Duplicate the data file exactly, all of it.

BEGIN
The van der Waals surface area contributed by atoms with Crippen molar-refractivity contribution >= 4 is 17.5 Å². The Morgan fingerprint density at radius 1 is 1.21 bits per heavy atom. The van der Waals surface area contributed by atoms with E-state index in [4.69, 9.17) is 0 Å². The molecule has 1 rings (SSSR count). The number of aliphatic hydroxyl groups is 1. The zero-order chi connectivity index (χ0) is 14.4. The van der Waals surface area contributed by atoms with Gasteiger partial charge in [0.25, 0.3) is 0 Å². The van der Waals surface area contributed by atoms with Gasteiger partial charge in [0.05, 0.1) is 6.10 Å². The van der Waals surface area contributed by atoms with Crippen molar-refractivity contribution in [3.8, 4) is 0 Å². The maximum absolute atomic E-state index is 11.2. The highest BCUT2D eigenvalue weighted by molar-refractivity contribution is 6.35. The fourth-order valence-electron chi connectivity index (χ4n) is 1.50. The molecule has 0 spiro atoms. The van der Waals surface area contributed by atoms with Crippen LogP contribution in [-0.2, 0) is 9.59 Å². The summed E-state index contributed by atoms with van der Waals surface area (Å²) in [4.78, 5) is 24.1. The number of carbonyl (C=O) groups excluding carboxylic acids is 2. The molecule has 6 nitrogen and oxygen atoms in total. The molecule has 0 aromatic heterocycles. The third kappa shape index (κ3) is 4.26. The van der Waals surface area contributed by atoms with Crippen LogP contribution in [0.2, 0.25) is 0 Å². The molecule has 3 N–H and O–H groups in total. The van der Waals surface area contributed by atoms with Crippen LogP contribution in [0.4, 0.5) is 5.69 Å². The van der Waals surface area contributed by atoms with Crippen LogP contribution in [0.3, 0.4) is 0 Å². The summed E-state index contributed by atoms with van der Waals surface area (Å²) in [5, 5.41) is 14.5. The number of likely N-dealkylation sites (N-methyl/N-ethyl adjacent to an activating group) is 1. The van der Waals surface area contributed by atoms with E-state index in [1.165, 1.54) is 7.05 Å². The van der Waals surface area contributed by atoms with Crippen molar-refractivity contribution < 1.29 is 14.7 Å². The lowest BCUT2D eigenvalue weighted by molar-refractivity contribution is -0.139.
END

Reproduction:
The van der Waals surface area contributed by atoms with Crippen molar-refractivity contribution >= 4 is 17.5 Å². The Morgan fingerprint density at radius 1 is 1.21 bits per heavy atom. The van der Waals surface area contributed by atoms with E-state index in [4.69, 9.17) is 0 Å². The molecule has 1 rings (SSSR count). The number of aliphatic hydroxyl groups is 1. The zero-order chi connectivity index (χ0) is 14.4. The van der Waals surface area contributed by atoms with Gasteiger partial charge in [0.25, 0.3) is 0 Å². The van der Waals surface area contributed by atoms with Gasteiger partial charge in [0.05, 0.1) is 6.10 Å². The van der Waals surface area contributed by atoms with Crippen molar-refractivity contribution in [3.8, 4) is 0 Å². The maximum absolute atomic E-state index is 11.2. The highest BCUT2D eigenvalue weighted by molar-refractivity contribution is 6.35. The fourth-order valence-electron chi connectivity index (χ4n) is 1.50. The molecule has 0 spiro atoms. The van der Waals surface area contributed by atoms with Crippen LogP contribution in [-0.2, 0) is 9.59 Å². The summed E-state index contributed by atoms with van der Waals surface area (Å²) in [4.78, 5) is 24.1. The number of carbonyl (C=O) groups excluding carboxylic acids is 2. The molecule has 6 nitrogen and oxygen atoms in total. The molecule has 0 aromatic heterocycles. The third kappa shape index (κ3) is 4.26. The van der Waals surface area contributed by atoms with Crippen LogP contribution in [0.2, 0.25) is 0 Å². The molecule has 3 N–H and O–H groups in total. The van der Waals surface area contributed by atoms with Crippen LogP contribution in [0.4, 0.5) is 5.69 Å². The van der Waals surface area contributed by atoms with Crippen LogP contribution in [0.3, 0.4) is 0 Å². The summed E-state index contributed by atoms with van der Waals surface area (Å²) in [5, 5.41) is 14.5. The number of likely N-dealkylation sites (N-methyl/N-ethyl adjacent to an activating group) is 1. The van der Waals surface area contributed by atoms with E-state index in [1.165, 1.54) is 7.05 Å². The van der Waals surface area contributed by atoms with Crippen molar-refractivity contribution < 1.29 is 14.7 Å². The lowest BCUT2D eigenvalue weighted by molar-refractivity contribution is -0.139.